Although the world is a big place, it provides a limited number of different types of habitat and from one side of the globe to the other, deserts, rain-forests, marshes and grasslands are all pretty similar – at least in terms of the physical environment they provide. It is not the scenery that makes the Sahara different from the Sonoran, or the Everglades from the Okavango; it is the range of plants and animals that each naturally supports.
Generation upon generation of creatures dealing with the everyday challenges of living in a particular way – and in a particular habitat – is the driving force of evolution. When two species occupy identical ecological niches on different continents – eating similar kinds of things, living in the same habitat – the evolutionary pressures on both are indistinguishable. Although this often produces different solutions to their shared problems, sometimes nature’s answer is an almost exact copy – even when the organisms involved are separated by thousands of miles of ocean. The arrival of two or more unrelated species at a similar-looking common point in their adaptations to their environment is termed “convergent evolution” and some of the reptiles are masters in the art.
Tree Dwelling Constrictors
One pair that make a prime example are the South American Emerald Tree Boa (Corallus caninus) and the Green Tree Python (Morelia viridis) which lives in Papua New Guinea. Both have prehensile tails, enlarged front teeth to help them catch their prey, similar colouration and a shared habit of resting with their heads in the middle of one or two coils thrown over a branch, which makes them look like a bunch of unripe bananas to a casual observer. The similarity between these two can often lead to confusion, and if encountered away from their natural homes, the absence of geographical clues can leave them almost impossible to tell apart.
In California’s Sonoran and Mojave deserts lives a small rattlesnake – Crotalus cerastes – more commonly known as the Sidewinder on account of its unique way of getting around on hot, shifting sand. Throwing its body into lateral coils, it progresses sideways-on, with only two points in contact with the sand at any one time, leaving a series of long J-shaped marks on the ground. It’s a remarkably efficient method of locomotion – and one which two African desert-dwelling snakes – the Desert Viper (Bitis peringueyi) and the Horned Asp (Cerastes cerastes) – have also developed for themselves. The asp and the rattlesnake even share similar horn-like projections above their eyes.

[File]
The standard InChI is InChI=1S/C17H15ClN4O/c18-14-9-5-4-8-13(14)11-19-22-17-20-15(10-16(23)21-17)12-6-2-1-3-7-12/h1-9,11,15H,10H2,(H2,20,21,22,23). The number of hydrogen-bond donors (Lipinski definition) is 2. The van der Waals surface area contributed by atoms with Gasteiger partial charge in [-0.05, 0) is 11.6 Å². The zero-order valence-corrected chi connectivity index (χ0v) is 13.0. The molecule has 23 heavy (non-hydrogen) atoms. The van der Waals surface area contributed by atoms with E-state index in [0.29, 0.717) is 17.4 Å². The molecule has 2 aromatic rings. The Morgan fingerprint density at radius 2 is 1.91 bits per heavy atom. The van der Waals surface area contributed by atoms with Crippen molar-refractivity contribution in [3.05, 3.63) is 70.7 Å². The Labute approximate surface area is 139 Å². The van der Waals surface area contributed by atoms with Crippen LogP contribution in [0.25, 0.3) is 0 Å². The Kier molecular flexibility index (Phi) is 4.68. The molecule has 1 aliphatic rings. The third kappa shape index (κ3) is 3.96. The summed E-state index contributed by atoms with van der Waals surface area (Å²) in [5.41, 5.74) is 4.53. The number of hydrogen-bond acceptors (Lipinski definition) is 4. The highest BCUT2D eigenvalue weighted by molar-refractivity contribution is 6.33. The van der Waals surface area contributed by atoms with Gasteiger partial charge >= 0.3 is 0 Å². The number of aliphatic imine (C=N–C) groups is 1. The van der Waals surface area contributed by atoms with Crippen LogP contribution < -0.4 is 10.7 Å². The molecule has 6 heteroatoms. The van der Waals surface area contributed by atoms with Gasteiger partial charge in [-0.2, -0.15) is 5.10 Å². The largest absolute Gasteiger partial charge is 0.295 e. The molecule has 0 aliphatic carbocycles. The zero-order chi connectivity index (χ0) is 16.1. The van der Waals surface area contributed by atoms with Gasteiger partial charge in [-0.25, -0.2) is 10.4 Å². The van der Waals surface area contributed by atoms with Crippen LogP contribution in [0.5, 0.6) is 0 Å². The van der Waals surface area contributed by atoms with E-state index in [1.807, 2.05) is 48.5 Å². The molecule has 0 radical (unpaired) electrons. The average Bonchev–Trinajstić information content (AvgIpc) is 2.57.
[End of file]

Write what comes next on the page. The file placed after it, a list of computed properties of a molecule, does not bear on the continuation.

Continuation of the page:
Agamids and Iguanids
It is not just the snakes that have been busily evolving in parallel with each other; the lizards have been doing it too – and none more so than the Agamids and the Iguanids.
The South American basilisks, with their characteristically iguanid crests along their heads, backs and tails are well known to reptile fans the world over, not least for their legendary ability to walk on water – even if there’s little opportunity for them to demonstrate the trick in the average vivarium! On the other side of the world, the Indonesian Hydrosaurus amboinensis, the Sail-Fin Lizard – the largest of all the agamids – may not rival the basilisk for circus tricks, but it certainly does for looks.
The Australian agamid Thorny Mountain Devil (Moloch horridus) and the iguanid Horned ‘Toads’ (Phrynosoma sp.) of the south western USA are another example of two lizards which occupy the same ecological niche on opposite sides of the globe. Small, spiny and flattened, these lizards share each other’s appearance, specialised diet and arid, desert habitat, exhibiting a remarkable degree of convergence.
Across the Ages
With a group as ancient as the reptiles, it’s no surprise that convergent evolution spans time as well as space. Roll back the clock to the dawn of the Great Age of Reptiles, and there in the Triassic, a group arose – the phytosaurs – that would easily pass for one of today’s gharials (Gavialis gangeticus) or false gharials (Tomistoma schlegelii) although they have no ancestral linkage to each other. Only on closer examination would the positioning of their nostrils give the game away, with the crocodilians having theirs at the ends of their snouts, the phytosaurs just in front of their eyes. A shared semi-aquatic habitat and a diet of fish led both to develop the same kind of long, thin and multi-toothed jaws – only 200 million years of geological time apart!
Convergent evolution is a fascinating topic and once you start looking it’s everywhere. Why else, for example, do burrowing animals like the Amphisbaena lizards, blind snakes (Typhlopidae) and amphibian Caecilians all resemble earth worms – legless with small heads and reduced or absent eyes? There’s a golden rule in biology that form follows function; convergent evolution simply proves the point and no group of animals makes it more obvious than the reptiles – look-alikes because they live alike!